Trump’s defense budget boost raises questions on strategy

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Members of the U.S. military salute during a rehearsal for the upcoming Inauguration Day parade for U.S. President-elect Donald Trump in Washington, U.S. January 15, 2017. Photo by Jonathan Ernst/Reuters

WASHINGTON — An essential element is missing from President Donald Trump’s plan for boosting the budgets of the U.S. military services by $54 billion in 2018. How, exactly, does the commander in chief intend to use the world’s most potent fighting force?

Beyond the threat posed by the Islamic State and other militant groups, Trump doesn’t articulate what he’s defending the country from. Defeating what Trump and his aides call “radical Islamic terrorism” doesn’t require an additional investment of tens of billions of dollars. And Trump, whose “America First” mantra suggested an isolationist approach, has viewed Russia as a potential partner, not an adversary.

Trump’s proposed defense budget of $639 billion, which includes $65 billion for ongoing emergency war-fighting, totals more than the next seven countries combined. Yet documents released Thursday by the White House provide little detail about where all the money will be spent, other than to say the goal is to rebuild an American military that Republicans have accused former President Barack Obama of allowing to fall into disrepair.

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The Trump budget makes no specific mention of Iran, North Korea or China. Instead, the documents employ broad strokes to cast the $54 billion increase as “the groundwork for a larger, more capable, and more lethal joint force, driven by a new National Military Strategy that recognizes the need for American superiority not only on land, at sea, in the air, and in space, but also in cyberspace.”

Republican defense hawks in Congress immediately panned Trump’s 2018 proposal. GOP lawmakers including Sen. John McCain of Arizona, the chairman of Armed Services Committee, want at least $37 billion more than what Trump is recommending to begin to reverse an erosion in the military’s readiness for combat.

“It is clear that this budget proposed today cannot pass the Senate,” said McCain, who called Trump’s defense plan only slightly better than what Obama would have crafted if he were still in office.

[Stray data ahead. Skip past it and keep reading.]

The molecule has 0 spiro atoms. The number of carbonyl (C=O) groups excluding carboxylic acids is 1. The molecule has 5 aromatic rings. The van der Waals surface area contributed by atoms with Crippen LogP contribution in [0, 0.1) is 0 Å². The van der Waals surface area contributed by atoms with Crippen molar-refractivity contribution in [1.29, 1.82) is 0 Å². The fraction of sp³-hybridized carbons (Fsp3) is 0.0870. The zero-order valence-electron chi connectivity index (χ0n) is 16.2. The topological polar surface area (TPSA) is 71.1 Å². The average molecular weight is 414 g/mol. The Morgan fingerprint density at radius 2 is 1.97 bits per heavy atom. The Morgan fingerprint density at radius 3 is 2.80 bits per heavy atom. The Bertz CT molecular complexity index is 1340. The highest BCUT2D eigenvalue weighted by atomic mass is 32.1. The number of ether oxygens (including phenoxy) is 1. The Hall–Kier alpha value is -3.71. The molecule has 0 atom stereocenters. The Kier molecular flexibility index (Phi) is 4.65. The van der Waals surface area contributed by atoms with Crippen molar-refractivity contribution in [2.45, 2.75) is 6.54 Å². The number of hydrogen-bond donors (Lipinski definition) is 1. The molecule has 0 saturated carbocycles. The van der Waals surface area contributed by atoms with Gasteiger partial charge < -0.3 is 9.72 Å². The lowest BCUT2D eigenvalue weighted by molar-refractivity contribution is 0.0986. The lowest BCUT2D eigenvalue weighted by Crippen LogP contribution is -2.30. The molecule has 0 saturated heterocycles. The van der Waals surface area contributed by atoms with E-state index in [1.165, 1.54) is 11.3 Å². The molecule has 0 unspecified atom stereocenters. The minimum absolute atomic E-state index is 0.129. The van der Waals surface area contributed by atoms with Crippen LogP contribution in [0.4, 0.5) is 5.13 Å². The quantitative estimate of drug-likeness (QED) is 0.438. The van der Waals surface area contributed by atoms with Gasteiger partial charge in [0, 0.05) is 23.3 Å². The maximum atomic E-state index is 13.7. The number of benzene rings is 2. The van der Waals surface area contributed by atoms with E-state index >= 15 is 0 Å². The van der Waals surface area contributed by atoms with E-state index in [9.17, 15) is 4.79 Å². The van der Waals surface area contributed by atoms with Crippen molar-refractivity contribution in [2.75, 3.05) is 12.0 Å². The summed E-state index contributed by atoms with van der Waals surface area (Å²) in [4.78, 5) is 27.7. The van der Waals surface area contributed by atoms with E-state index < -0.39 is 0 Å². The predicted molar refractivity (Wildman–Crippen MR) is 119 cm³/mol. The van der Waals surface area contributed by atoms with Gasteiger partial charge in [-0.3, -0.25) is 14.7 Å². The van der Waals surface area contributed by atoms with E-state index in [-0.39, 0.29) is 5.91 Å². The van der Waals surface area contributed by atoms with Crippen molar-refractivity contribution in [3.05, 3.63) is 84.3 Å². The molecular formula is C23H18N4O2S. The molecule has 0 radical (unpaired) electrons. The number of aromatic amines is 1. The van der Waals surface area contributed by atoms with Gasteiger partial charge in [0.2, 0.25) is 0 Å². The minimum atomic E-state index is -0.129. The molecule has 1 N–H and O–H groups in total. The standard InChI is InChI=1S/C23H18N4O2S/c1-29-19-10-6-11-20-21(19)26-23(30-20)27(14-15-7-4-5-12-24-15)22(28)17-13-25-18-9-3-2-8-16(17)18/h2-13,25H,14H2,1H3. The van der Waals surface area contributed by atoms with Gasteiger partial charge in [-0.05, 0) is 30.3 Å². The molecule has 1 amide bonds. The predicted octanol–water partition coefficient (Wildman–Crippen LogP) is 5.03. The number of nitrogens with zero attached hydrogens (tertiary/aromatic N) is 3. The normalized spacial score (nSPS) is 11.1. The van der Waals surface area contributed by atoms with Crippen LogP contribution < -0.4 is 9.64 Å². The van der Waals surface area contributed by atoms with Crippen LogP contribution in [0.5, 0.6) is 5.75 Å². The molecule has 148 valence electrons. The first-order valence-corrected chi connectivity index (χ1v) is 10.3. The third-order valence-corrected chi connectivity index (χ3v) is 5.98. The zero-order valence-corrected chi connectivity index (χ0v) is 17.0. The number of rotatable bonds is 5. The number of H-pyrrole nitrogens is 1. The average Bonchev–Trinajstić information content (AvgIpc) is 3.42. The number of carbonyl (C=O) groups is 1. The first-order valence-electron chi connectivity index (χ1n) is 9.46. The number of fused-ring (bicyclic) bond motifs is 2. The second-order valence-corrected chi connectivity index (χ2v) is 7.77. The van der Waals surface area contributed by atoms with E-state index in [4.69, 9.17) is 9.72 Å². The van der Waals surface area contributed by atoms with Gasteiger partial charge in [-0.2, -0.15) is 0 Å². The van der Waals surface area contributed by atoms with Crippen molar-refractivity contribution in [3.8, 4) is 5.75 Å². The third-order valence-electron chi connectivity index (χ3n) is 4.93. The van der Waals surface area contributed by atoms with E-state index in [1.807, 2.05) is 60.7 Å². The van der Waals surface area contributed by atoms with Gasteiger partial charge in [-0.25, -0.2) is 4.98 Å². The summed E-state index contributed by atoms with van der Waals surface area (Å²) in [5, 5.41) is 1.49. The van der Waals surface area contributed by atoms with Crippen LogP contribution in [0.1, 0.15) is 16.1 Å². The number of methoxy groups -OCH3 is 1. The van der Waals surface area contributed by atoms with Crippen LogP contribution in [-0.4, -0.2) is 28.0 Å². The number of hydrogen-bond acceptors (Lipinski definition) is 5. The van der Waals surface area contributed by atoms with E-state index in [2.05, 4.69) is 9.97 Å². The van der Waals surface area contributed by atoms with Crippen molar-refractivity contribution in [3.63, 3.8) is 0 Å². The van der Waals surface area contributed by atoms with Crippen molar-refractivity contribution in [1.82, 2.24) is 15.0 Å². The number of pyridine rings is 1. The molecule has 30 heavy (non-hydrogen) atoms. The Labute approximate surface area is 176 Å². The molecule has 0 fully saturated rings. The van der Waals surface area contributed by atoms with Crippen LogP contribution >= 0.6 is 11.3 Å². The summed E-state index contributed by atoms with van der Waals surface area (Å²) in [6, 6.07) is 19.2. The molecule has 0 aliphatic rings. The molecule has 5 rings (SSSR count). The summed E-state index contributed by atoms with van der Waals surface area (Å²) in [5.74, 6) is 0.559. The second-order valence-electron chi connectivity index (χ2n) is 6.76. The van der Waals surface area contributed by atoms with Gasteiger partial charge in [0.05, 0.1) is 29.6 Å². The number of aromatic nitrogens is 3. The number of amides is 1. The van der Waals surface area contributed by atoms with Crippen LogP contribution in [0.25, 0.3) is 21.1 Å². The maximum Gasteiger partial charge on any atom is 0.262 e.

And much more money will be needed over time to buy all the ships, missiles, jet fighters and more needed to replace an arsenal heavily taxed by 15 years of war, according to McCain and like-minded congressional colleagues. He envisions defense spending increasing steadily in the coming years, culminating with an $800 billion budget for the armed forces in 2022.

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Still, Trump’s 2018 plan would be welcomed at the Pentagon. Senior U.S. military leaders have warned Congress that strict caps on government spending imposed in 2011 have squeezed them so hard that beating powers such as Russia or China is far tougher than it used to be as aging equipment stacks up, waiting to be repaired, and troops don’t get enough training.

Military leaders have told Congress they’ve been forced to rob their maintenance and procurement accounts to help pay for missions in Afghanistan, Iraq and elsewhere. That’s led to critical maintenance being postponed and lengthy delays in the acquisition of new equipment, according to the Pentagon’s top brass.

“It’s a simple matter of supply can’t meet demands,” Adm. William Moran, the vice chief of naval operations, told the Senate Armed Services readiness subcommittee during a February hearing.

Despite Trump’s focus on the Islamic State group, that’s a war under control, according to top defense officials. “We’re fully ready and have shown repeatedly that we can fight today’s fight against a violent extremist organization,” Gen. Stephen Wilson, the Air Force’s vice chief of staff, told the House Armed Services Committee last month.

Trump’s budget avoids a knock-down fight with Congress over base closings. The Army and Air Force have said that shuttering excess installations would save billions of dollars. But they remain open because the GOP-led Congress has so far refused to allow a new round of base closures. Military installations are prized possessions in congressional districts.

Conservatives gave Trump’s defense plan high marks because the increase is paid for by slashing spending for foreign aid and domestic agencies that had been shielded under Obama.

But Rep. Raul Labrador, a member of the House Freedom Caucus, said he and other deficit hawks have no intention of giving the president’s plan a free pass.

“We should make sure we’re using military spending wisely like we look at every other item in the budget,” the Idaho Republican said. “I think we make a mistake as Republicans when we say it’s OK to plus-up (defense) spending and decrease everything else without really looking closely.”

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